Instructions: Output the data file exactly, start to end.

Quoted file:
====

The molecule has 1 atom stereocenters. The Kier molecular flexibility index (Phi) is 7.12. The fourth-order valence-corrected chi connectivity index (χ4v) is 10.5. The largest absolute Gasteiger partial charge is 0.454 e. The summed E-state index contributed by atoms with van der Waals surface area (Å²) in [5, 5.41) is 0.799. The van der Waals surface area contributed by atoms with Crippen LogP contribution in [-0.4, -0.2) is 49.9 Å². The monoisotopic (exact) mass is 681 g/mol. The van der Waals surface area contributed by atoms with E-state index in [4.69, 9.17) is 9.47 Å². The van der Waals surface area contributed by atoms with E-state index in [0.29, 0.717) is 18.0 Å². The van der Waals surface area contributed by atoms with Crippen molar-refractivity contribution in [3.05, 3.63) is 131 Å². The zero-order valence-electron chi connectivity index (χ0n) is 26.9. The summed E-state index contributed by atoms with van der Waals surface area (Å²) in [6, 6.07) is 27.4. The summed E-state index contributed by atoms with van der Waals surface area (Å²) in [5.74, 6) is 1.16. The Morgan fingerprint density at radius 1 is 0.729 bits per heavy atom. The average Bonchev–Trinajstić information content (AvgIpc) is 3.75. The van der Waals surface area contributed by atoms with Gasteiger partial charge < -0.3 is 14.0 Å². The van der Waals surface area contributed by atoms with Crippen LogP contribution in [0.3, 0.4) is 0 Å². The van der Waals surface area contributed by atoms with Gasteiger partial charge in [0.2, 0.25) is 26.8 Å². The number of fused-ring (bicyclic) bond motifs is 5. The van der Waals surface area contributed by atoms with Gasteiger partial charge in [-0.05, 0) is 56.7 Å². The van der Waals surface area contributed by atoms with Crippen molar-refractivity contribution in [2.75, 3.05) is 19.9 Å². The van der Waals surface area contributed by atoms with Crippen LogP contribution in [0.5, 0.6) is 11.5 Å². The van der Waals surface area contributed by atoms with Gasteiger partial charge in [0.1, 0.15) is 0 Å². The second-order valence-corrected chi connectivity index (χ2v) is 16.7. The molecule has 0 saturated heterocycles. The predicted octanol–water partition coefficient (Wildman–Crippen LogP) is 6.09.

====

The molecule has 1 atom stereocenters. The Kier molecular flexibility index (Phi) is 7.12. The fourth-order valence-corrected chi connectivity index (χ4v) is 10.5. The largest absolute Gasteiger partial charge is 0.454 e. The summed E-state index contributed by atoms with van der Waals surface area (Å²) in [5, 5.41) is 0.799. The van der Waals surface area contributed by atoms with Crippen LogP contribution in [-0.4, -0.2) is 49.9 Å². The monoisotopic (exact) mass is 681 g/mol. The van der Waals surface area contributed by atoms with E-state index in [4.69, 9.17) is 9.47 Å². The van der Waals surface area contributed by atoms with E-state index in [0.29, 0.717) is 18.0 Å². The van der Waals surface area contributed by atoms with Crippen molar-refractivity contribution in [3.05, 3.63) is 131 Å². The zero-order valence-electron chi connectivity index (χ0n) is 26.9. The summed E-state index contributed by atoms with van der Waals surface area (Å²) in [6, 6.07) is 27.4. The summed E-state index contributed by atoms with van der Waals surface area (Å²) in [5.74, 6) is 1.16. The Morgan fingerprint density at radius 1 is 0.729 bits per heavy atom. The average Bonchev–Trinajstić information content (AvgIpc) is 3.75. The van der Waals surface area contributed by atoms with Gasteiger partial charge < -0.3 is 14.0 Å². The van der Waals surface area contributed by atoms with Crippen LogP contribution in [0.3, 0.4) is 0 Å². The van der Waals surface area contributed by atoms with Gasteiger partial charge in [0.2, 0.25) is 26.8 Å². The number of fused-ring (bicyclic) bond motifs is 5. The van der Waals surface area contributed by atoms with Gasteiger partial charge in [-0.05, 0) is 56.7 Å². The van der Waals surface area contributed by atoms with Crippen molar-refractivity contribution in [2.75, 3.05) is 19.9 Å². The van der Waals surface area contributed by atoms with Crippen LogP contribution in [0.5, 0.6) is 11.5 Å². The van der Waals surface area contributed by atoms with Gasteiger partial charge in [0.1, 0.15) is 0 Å². The second-order valence-corrected chi connectivity index (χ2v) is 16.7. The molecule has 0 saturated heterocycles. The predicted octanol–water partition coefficient (Wildman–Crippen LogP) is 6.09.